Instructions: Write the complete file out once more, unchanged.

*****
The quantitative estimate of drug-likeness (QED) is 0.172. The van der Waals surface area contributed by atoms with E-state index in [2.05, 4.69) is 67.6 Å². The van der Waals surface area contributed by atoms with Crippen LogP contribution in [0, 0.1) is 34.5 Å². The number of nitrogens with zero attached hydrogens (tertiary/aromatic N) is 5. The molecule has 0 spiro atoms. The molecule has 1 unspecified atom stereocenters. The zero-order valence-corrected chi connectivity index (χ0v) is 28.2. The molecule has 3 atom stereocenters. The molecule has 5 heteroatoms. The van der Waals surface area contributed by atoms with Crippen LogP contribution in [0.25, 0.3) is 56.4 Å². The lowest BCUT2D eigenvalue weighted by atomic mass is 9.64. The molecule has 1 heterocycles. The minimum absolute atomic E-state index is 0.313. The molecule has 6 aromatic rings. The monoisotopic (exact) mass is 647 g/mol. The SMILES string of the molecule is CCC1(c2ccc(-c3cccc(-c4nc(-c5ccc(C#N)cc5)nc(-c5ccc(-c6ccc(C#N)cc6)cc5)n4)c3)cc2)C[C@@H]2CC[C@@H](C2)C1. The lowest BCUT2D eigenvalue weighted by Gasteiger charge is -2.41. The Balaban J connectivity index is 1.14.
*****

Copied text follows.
The quantitative estimate of drug-likeness (QED) is 0.172. The van der Waals surface area contributed by atoms with E-state index in [2.05, 4.69) is 67.6 Å². The van der Waals surface area contributed by atoms with Crippen LogP contribution in [0, 0.1) is 34.5 Å². The number of nitrogens with zero attached hydrogens (tertiary/aromatic N) is 5. The molecule has 0 spiro atoms. The molecule has 1 unspecified atom stereocenters. The zero-order valence-corrected chi connectivity index (χ0v) is 28.2. The molecule has 3 atom stereocenters. The molecule has 5 heteroatoms. The van der Waals surface area contributed by atoms with Crippen LogP contribution in [0.25, 0.3) is 56.4 Å². The lowest BCUT2D eigenvalue weighted by atomic mass is 9.64. The molecule has 1 heterocycles. The minimum absolute atomic E-state index is 0.313. The molecule has 6 aromatic rings. The monoisotopic (exact) mass is 647 g/mol. The SMILES string of the molecule is CCC1(c2ccc(-c3cccc(-c4nc(-c5ccc(C#N)cc5)nc(-c5ccc(-c6ccc(C#N)cc6)cc5)n4)c3)cc2)C[C@@H]2CC[C@@H](C2)C1. The lowest BCUT2D eigenvalue weighted by Gasteiger charge is -2.41. The Balaban J connectivity index is 1.14.